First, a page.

4. Culture, culture, culture
Policies and programmes are meaningless if the firm's leaders do not uphold them, or communicate them to staff. For example, at a staff meeting about a critical client contract, the manager might gently remind staff about the importance of confidentially.
If the firm suspects an information leak, it should remind staff about its confidentiality policy and employee obligations under it. In severe circumstances, a manager might discuss the potential consequences if data is disclosed.
The goal is a transparent, honest culture where staff have clear expectations about respecting confidential data, and where good staff report the actions of those who seek to damage the firm through information breaches.
5. For your eyes only
The small enterprise should determine which information can be openly shared among staff, be available only to senior managers, or be for the founder's eyes only.
Without getting too complicated, it pays to know which information would create most damage if leaked, and review how it is protected.
6. The upside and downside of technology
In many cases, technology makes it easier to access and share sensitive data. But smart technology systems can also safeguard information, track security breaches, and pinpoint leaks.
Small firms that do not have sophisticated technology systems can take simple steps to safeguard information. Ensure all work data is on the firm's server, and backed up. Consider whether staff should be allowed to use personal devices, such as smart phones and tablets, to access work material - a tricky issue as younger staff, in particular, prefer to use their own devices. Fast-growth firms with competitively sensitive information might insist on staff using company-supplied technology.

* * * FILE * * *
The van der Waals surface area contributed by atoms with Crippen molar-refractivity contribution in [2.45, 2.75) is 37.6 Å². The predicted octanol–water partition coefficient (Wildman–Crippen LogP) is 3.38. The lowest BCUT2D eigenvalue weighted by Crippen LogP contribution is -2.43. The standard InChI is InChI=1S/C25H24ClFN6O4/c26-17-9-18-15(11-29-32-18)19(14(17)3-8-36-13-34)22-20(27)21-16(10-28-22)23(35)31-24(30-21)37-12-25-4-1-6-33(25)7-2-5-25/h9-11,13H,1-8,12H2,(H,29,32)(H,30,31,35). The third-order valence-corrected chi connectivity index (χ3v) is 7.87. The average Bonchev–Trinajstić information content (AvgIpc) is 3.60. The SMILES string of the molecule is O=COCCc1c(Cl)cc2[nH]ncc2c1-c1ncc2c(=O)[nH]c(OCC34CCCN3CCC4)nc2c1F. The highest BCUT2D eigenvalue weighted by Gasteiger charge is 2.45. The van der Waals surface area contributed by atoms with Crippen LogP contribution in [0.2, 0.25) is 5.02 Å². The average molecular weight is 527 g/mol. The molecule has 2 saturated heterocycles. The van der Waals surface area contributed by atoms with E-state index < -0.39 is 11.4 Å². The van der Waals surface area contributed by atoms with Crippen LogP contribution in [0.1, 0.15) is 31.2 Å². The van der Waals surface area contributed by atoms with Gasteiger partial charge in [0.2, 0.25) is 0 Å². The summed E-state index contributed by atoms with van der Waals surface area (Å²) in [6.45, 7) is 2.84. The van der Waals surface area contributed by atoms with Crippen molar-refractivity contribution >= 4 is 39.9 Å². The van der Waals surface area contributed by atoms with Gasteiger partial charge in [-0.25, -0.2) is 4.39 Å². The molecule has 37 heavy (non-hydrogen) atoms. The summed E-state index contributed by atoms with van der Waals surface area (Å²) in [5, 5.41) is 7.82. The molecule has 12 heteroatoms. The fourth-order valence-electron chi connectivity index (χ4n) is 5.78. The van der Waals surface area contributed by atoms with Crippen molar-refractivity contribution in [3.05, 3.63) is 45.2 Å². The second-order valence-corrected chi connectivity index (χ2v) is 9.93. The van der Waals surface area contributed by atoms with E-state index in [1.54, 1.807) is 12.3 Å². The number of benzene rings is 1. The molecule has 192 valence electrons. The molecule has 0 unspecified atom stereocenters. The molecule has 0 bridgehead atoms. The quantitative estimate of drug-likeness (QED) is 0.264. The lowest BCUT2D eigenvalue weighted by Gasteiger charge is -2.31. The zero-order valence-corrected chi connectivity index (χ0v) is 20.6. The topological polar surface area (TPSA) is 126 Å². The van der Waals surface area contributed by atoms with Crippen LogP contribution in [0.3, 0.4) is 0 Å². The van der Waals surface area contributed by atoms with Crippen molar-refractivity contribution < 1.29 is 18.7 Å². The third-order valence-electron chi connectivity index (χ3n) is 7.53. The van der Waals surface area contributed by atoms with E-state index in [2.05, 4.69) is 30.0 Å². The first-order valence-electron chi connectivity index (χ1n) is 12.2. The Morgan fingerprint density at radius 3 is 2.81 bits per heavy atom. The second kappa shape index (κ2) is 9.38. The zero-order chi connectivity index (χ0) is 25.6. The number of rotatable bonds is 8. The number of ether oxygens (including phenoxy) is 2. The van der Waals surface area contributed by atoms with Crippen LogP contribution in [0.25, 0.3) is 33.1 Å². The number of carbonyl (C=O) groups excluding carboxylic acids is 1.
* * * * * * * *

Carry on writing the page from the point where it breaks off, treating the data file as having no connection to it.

Electronic passcodes for office entry, so the firm knows who is coming and going, are another consideration. Consider whether employees should be able to access sensitive material from home, via the firm's network.
7. Secret firm business
As part of standard risk-management procedures, a small firm might test if its confidentiality policy is being followed and if there have been information breaches. This could involve a random sample of work emails from employees in high-risk areas, or a review of their computer activity.
Alternatively, it could be a short training session with staff each year on the firm's confidentiality policy. The goal is to audit, test and refine the firm's confidentiality policies and ensure staff compliance with them.
8. Blow that whistle
A whistleblower line for staff who want to report suspicious behaviour anonymously can help. Knowing their colleagues have access to such a service can make employees rethink leaking sensitive data. The small firm could just as easily set up an email address where staff can report their concerns.
9. Seek professional help
Identifying and snaring the leaker is only half the battle. The harder part is not being caught in legal action if an employee is falsely accused, or if the investigation is handled poorly and the perpetrator discloses more information, or makes a run for it.
Devising an appropriate "remedy" can be tricky: for some firms, it may involve reporting the problem to the police; for others, it is about removing leakers as fast as possible, and ensuring they stay silent through agreed terms around their departure. Seek legal or other professional advice before devising a corporate "sting".
None of the above measures need be heavy-handed or draconian. For the vast majority of small firms staffed by honest people, leaked information is a low risk. But it can have extremely damaging consequences, meaning some risk-management planning in this area is a good idea.
Sydney Morning Herald